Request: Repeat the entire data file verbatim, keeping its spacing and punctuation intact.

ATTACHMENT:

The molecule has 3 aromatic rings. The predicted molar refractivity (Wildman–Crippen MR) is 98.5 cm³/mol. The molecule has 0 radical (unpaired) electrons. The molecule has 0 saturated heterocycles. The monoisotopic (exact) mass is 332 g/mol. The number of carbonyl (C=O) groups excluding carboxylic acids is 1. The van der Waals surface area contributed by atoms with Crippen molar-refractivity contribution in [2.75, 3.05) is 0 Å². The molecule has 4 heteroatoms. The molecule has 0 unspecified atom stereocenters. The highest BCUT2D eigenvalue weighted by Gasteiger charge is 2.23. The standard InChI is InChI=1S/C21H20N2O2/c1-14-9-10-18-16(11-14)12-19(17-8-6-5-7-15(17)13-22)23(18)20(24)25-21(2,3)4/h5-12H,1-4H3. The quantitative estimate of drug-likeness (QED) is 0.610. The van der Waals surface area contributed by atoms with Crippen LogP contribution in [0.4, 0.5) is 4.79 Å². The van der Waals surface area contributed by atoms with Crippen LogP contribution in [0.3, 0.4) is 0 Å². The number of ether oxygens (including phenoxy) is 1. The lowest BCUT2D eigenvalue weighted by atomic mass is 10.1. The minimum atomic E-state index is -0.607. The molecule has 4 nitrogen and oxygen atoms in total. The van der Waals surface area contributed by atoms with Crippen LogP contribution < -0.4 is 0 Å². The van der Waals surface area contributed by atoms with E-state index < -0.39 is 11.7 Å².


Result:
The molecule has 3 aromatic rings. The predicted molar refractivity (Wildman–Crippen MR) is 98.5 cm³/mol. The molecule has 0 radical (unpaired) electrons. The molecule has 0 saturated heterocycles. The monoisotopic (exact) mass is 332 g/mol. The number of carbonyl (C=O) groups excluding carboxylic acids is 1. The van der Waals surface area contributed by atoms with Crippen molar-refractivity contribution in [2.75, 3.05) is 0 Å². The molecule has 4 heteroatoms. The molecule has 0 unspecified atom stereocenters. The highest BCUT2D eigenvalue weighted by Gasteiger charge is 2.23. The standard InChI is InChI=1S/C21H20N2O2/c1-14-9-10-18-16(11-14)12-19(17-8-6-5-7-15(17)13-22)23(18)20(24)25-21(2,3)4/h5-12H,1-4H3. The quantitative estimate of drug-likeness (QED) is 0.610. The van der Waals surface area contributed by atoms with Crippen LogP contribution in [0.4, 0.5) is 4.79 Å². The van der Waals surface area contributed by atoms with Crippen LogP contribution in [0.3, 0.4) is 0 Å². The number of ether oxygens (including phenoxy) is 1. The lowest BCUT2D eigenvalue weighted by atomic mass is 10.1. The minimum atomic E-state index is -0.607. The molecule has 4 nitrogen and oxygen atoms in total. The van der Waals surface area contributed by atoms with Crippen LogP contribution < -0.4 is 0 Å². The van der Waals surface area contributed by atoms with E-state index < -0.39 is 11.7 Å².